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Knock Knees

Knock knees describes the position of the knees where they are turned inwards toward one another, meaning they ‘knock’ or brush against one another as you walk. It is medically known as genu valgum, and is common in children between the ages of 3 and 5. This knee position in young children can help maintain balance when developing their walking.

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What causes knock knees?

Knock knees are usually a normal variation during the growth and development of the lower limbs. Where knock knees don’t develop until the age of 6 or persist after the age of 8, there may be an underlying condition such as rickets or osteomalacia. Contributing factors to the development of knock knees include:

  • Obesity
  • Loose ligaments in the knees that place excess pressure on the knee joints
  • Infection or injury to the knee or shin bone (tibia)
  • Conditions that affect bone development
  • Calcium or Vitamin D deficiency

 

What are the symptoms?

The primary symptom of knock knees is knee misalignment where the knees bend inwards. When the knees are together, a significant gap between the ankles can be observed. One knee may turn inwards more than the other and pain isn’t typically experience during young childhood years. Where knock knees continue beyond the childhood years, symptoms may include:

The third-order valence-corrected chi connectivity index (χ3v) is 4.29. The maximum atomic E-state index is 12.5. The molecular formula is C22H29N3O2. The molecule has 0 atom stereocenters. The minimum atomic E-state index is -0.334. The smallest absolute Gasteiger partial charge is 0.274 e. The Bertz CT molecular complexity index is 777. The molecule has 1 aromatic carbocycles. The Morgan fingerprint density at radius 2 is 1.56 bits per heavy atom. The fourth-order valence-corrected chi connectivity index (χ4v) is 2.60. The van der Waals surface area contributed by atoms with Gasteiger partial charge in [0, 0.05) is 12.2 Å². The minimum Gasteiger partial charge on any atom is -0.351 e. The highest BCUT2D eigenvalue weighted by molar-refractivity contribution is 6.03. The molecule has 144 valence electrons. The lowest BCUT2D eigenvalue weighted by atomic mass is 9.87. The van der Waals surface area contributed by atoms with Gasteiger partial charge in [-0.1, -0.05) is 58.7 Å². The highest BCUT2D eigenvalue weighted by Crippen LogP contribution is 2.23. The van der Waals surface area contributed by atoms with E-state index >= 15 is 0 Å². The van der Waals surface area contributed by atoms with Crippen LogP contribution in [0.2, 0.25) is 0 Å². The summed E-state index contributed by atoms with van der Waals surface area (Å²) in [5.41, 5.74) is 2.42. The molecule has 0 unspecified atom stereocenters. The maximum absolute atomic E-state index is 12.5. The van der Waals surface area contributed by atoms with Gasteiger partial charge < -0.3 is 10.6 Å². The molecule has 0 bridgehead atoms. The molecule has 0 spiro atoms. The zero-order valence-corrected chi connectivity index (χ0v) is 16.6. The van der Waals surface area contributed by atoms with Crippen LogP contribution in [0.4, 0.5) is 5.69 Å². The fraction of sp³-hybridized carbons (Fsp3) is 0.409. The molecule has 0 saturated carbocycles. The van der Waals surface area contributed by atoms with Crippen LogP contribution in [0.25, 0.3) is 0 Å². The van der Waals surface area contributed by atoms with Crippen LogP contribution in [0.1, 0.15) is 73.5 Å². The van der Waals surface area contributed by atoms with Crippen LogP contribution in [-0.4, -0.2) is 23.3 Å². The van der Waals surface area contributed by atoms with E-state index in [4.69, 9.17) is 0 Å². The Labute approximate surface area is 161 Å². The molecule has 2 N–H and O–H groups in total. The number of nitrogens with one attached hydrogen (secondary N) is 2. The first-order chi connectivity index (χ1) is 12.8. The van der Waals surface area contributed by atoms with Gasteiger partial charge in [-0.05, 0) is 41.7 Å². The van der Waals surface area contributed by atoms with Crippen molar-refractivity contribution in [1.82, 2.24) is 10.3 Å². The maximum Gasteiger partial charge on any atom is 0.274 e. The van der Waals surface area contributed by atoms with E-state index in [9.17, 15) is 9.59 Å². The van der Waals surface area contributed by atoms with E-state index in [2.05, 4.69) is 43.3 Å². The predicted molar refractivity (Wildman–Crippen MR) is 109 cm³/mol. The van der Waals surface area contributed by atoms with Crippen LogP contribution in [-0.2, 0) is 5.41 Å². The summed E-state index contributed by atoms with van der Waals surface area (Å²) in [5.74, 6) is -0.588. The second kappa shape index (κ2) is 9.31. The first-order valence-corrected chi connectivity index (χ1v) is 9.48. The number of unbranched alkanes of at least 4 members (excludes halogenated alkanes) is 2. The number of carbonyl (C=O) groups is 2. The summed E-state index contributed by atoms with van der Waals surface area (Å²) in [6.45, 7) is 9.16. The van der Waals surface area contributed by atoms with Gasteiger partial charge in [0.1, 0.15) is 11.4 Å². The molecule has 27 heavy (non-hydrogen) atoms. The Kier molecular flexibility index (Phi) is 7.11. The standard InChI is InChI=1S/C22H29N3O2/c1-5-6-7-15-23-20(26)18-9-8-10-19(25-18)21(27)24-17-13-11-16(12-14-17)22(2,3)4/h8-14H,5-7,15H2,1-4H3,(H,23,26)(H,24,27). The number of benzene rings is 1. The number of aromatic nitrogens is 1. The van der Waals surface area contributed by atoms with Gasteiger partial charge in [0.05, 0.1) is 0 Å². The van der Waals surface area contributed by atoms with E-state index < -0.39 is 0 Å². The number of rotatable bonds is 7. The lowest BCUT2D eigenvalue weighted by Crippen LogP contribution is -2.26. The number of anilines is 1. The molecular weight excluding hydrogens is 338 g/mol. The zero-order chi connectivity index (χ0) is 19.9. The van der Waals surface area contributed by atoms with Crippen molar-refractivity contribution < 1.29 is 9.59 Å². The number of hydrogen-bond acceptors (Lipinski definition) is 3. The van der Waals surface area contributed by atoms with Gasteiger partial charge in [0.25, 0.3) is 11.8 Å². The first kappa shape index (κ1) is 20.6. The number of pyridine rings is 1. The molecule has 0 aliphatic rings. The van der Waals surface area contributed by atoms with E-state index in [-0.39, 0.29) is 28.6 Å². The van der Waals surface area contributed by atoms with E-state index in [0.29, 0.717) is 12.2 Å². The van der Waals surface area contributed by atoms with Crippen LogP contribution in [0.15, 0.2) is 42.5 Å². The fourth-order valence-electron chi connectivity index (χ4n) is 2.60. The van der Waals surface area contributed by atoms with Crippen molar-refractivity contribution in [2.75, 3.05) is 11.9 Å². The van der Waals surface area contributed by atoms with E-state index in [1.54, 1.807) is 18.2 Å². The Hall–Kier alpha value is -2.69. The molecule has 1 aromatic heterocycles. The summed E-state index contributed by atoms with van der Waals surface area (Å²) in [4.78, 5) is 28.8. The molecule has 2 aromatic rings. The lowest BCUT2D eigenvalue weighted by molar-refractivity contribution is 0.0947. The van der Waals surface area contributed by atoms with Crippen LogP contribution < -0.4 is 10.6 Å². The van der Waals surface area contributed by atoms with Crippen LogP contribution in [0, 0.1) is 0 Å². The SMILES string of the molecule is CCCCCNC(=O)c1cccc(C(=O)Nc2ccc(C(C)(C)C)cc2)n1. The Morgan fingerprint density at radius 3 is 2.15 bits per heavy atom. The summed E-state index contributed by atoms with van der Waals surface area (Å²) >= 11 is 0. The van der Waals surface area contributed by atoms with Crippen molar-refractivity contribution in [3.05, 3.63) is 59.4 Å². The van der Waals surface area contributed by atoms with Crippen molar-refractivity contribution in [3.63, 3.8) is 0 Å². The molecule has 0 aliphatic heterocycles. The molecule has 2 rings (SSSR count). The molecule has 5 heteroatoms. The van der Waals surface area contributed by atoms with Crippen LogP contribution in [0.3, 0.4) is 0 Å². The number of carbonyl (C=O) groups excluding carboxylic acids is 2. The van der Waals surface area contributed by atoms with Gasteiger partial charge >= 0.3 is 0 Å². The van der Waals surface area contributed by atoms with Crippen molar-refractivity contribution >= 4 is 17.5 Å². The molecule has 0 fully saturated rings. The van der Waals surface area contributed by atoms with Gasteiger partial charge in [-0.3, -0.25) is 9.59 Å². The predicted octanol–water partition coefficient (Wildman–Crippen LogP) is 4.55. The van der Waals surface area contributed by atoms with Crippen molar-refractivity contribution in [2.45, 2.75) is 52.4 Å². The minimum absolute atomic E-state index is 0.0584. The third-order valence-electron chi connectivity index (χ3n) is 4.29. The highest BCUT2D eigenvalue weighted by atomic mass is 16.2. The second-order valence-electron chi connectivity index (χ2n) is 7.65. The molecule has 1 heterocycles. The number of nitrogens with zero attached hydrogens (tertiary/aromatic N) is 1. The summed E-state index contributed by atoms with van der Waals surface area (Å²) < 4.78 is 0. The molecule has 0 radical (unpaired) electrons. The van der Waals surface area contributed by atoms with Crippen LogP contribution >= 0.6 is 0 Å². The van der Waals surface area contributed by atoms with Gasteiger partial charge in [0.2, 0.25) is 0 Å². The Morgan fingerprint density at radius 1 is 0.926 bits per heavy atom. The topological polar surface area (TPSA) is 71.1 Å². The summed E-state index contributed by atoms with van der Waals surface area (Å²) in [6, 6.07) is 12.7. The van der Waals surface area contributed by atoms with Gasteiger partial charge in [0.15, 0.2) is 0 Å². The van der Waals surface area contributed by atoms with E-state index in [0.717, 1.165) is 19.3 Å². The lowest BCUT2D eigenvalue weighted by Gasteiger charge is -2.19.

• Knee pain
  • Limping or altered walking patterns
  • Stiffness in the knee joints
  • Increased risk of developing knee arthritis

 

How is it treated?

The majority of knock knees in young children are reported to resolve by the age of 7 and aren’t usually of great concern. Where knock knees persist into adulthood, management needs to be aimed at the issues that this misalignment is creating as opposed to the knee position itself. In later years, it is also important to rule out the possibility of any underlying bone conditions. Your podiatrist will be able to create a tailored management plan based on the symptoms you’re experiencing and your history.